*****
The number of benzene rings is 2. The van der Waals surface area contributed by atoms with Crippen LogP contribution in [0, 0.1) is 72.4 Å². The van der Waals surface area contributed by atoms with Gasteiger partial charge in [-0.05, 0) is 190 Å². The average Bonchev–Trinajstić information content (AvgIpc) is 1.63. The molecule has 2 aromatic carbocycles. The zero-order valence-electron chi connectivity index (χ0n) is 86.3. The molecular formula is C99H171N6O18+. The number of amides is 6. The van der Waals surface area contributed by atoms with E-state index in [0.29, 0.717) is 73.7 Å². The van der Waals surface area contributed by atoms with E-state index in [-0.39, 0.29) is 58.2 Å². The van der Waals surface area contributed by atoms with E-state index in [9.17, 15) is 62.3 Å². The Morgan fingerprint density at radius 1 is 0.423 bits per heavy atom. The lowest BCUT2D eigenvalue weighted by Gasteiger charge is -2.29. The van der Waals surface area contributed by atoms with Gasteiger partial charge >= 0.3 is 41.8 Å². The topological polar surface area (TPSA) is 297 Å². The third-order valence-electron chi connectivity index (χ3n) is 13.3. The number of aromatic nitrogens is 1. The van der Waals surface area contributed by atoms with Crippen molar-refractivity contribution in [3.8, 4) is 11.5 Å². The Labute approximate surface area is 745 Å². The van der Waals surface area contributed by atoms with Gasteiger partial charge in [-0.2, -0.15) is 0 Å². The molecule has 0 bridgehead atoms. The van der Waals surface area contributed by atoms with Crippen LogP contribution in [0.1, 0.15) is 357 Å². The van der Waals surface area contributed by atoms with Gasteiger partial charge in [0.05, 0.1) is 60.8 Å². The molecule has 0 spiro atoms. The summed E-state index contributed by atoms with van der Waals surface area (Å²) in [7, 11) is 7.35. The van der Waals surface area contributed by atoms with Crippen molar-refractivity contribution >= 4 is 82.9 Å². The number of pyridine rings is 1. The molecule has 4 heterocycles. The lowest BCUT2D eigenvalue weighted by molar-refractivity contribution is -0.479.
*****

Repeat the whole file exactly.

The number of benzene rings is 2. The van der Waals surface area contributed by atoms with Crippen LogP contribution in [0, 0.1) is 72.4 Å². The van der Waals surface area contributed by atoms with Gasteiger partial charge in [-0.05, 0) is 190 Å². The average Bonchev–Trinajstić information content (AvgIpc) is 1.63. The molecule has 2 aromatic carbocycles. The zero-order valence-electron chi connectivity index (χ0n) is 86.3. The molecular formula is C99H171N6O18+. The number of amides is 6. The van der Waals surface area contributed by atoms with E-state index in [0.29, 0.717) is 73.7 Å². The van der Waals surface area contributed by atoms with E-state index in [-0.39, 0.29) is 58.2 Å². The van der Waals surface area contributed by atoms with E-state index in [9.17, 15) is 62.3 Å². The Morgan fingerprint density at radius 1 is 0.423 bits per heavy atom. The lowest BCUT2D eigenvalue weighted by Gasteiger charge is -2.29. The van der Waals surface area contributed by atoms with Gasteiger partial charge >= 0.3 is 41.8 Å². The topological polar surface area (TPSA) is 297 Å². The third-order valence-electron chi connectivity index (χ3n) is 13.3. The number of aromatic nitrogens is 1. The van der Waals surface area contributed by atoms with Crippen molar-refractivity contribution in [3.8, 4) is 11.5 Å². The Labute approximate surface area is 745 Å². The van der Waals surface area contributed by atoms with Gasteiger partial charge in [-0.2, -0.15) is 0 Å². The molecule has 0 bridgehead atoms. The van der Waals surface area contributed by atoms with Crippen LogP contribution in [0.1, 0.15) is 357 Å². The van der Waals surface area contributed by atoms with Gasteiger partial charge in [0.05, 0.1) is 60.8 Å². The molecule has 0 spiro atoms. The summed E-state index contributed by atoms with van der Waals surface area (Å²) in [7, 11) is 7.35. The van der Waals surface area contributed by atoms with Crippen molar-refractivity contribution >= 4 is 82.9 Å². The number of pyridine rings is 1. The molecule has 4 heterocycles. The lowest BCUT2D eigenvalue weighted by molar-refractivity contribution is -0.479.